hand she clapped her hot spoon into it. 'M. de Bellegarde, you must
know Mr. Wogan. He has the broadest back of any man that ever I was
acquainted with. You must do more than know him. You must love him, as
I do, for the broadness of his back.'

M. de Bellegarde looked not over-pleased with the civility of her
greeting, and bowed to Wogan with an affectation of ceremony. Mr. Law
came forward with an affable word. Olive Trant added another, and
Madame de Mezières asked eagerly what brought him to Paris.

'He is on his way to join the Duke of Ormond at Cadiz,' cried Kelly;
'and,' said this man deceived, 'he carries the most important
messages. Bow to him, ladies! Gentlemen, your hands to your hearts,
and your knees to the ground! It's no longer a soldier of fortune that
you see before you, but a diplomatist, an ambassador: His Excellency,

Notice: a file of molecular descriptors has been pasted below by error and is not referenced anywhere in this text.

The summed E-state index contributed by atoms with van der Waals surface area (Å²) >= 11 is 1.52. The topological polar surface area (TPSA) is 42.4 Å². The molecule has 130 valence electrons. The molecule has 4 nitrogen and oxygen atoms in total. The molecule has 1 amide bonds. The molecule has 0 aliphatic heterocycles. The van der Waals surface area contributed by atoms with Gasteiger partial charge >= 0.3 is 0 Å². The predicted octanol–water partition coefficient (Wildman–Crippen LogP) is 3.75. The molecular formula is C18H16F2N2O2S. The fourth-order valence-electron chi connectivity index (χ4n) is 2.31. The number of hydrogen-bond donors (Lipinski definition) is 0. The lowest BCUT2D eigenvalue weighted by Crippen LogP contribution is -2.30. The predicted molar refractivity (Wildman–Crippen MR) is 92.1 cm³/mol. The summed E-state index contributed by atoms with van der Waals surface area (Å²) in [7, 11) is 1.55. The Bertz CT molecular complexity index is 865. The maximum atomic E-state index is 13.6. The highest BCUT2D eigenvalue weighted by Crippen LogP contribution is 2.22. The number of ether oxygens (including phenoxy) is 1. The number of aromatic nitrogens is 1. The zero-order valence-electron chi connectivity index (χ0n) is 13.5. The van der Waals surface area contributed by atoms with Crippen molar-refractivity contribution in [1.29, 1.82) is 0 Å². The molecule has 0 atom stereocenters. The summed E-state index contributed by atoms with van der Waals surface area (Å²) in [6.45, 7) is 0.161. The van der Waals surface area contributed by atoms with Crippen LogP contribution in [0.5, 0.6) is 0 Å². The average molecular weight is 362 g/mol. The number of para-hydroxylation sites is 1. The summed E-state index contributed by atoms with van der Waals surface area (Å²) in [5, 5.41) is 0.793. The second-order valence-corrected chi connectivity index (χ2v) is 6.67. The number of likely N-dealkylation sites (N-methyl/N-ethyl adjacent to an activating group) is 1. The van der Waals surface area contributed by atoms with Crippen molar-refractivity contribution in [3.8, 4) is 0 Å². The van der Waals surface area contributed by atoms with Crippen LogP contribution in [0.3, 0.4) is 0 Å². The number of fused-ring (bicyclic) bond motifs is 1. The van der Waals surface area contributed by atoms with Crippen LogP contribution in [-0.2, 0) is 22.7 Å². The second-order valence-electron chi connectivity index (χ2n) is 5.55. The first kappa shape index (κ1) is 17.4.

the Chevalier Wogan;' and with that he ducked and bowed, shaking his
head and gesticulating with his hands, as though he were some
dandified court chamberlain. All the Parson's diplomacy had been
plainly warmed out of him in his present company. Mr. Law began to
laugh, but Fanny Oglethorpe dropped her spoon and looked at Wogan.

'The Duke of Ormond?' said she, lowering her voice.

'Indeed? and you carry messages?' said Miss Olive Trant, upsetting the
backgammon board.

'Of what kind?' exclaimed Madame de Mezières; and then, in an instant,
their pretty heads were clustered about the table, and their mouths
whispering questions, advice, and precautions, all in a breath. 'It's
at Bristol you are to land?' 'The Earl Marischal is for Scotland?'
'You carry 5,000 barrels, Mr. Wogan?' meaning thereby stands of arms.